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A gathering in the midst of vineyards

Photo: Leo Caharija

Celts were already cultivating grapevines some four centuries B.C. The Roman Emperor Probus ordered his soldiers to only cultivate the best varieties. And this is still done today.

Another of the boasts of Slovenia is the famous Old Vine in Maribor, which enjoys protected status as a natural monument and has been recognised by Guinness World Records as the oldest grapevine in the world still producing wine. 

The culture of the grapevine in Slovenia dates back to the time of the first settlers in this territory. The Celts were planting vines here four centuries before Christ. Grapevines later became even more widespread under the Romans. They advent of Christianity had an important influence on the development of viticulture, since wine is an essential part of Christian ritual.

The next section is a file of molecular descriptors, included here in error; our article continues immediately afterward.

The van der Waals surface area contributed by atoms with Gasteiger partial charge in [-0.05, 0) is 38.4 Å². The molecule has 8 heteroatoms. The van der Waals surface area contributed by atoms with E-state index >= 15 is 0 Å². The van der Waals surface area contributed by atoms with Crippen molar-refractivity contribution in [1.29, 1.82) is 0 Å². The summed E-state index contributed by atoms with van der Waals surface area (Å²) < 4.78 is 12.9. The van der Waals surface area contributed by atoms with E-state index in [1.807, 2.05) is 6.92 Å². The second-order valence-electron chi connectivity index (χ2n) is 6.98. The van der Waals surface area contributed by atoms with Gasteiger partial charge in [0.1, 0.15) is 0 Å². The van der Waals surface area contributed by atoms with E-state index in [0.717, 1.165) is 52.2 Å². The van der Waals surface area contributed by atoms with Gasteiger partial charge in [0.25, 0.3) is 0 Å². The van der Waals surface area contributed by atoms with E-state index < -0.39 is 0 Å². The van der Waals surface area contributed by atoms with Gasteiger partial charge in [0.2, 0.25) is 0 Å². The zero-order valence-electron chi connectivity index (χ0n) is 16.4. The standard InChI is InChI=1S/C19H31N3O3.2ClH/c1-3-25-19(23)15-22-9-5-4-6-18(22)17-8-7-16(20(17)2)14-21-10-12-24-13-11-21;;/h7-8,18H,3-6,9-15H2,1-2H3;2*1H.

An old Slovenian proverb says that wine does not like to be alone... and social gatherings involving wine have a venerable tradition among the inhabitants of Slovenia, as well as a wide variety of contemporary forms. All these riches derive from the diversity of soil and climate in a geographically small area and from the centuries of experience of creative Slovenian winegrowers and winemakers, who have succeeded, in these varied and often difficult natural conditions, to create wines of the highest quality. 

In Slovenia – the crossroads of the Alpine, Mediterranean and Pannonian worlds – people have been growing vines for more than two millennia and making wines that over the course of history have played an important part in shaping a diversity of cultural forms, everyday customs, holi-day traditions and lifestyles.

Text by Tanja Glogovčan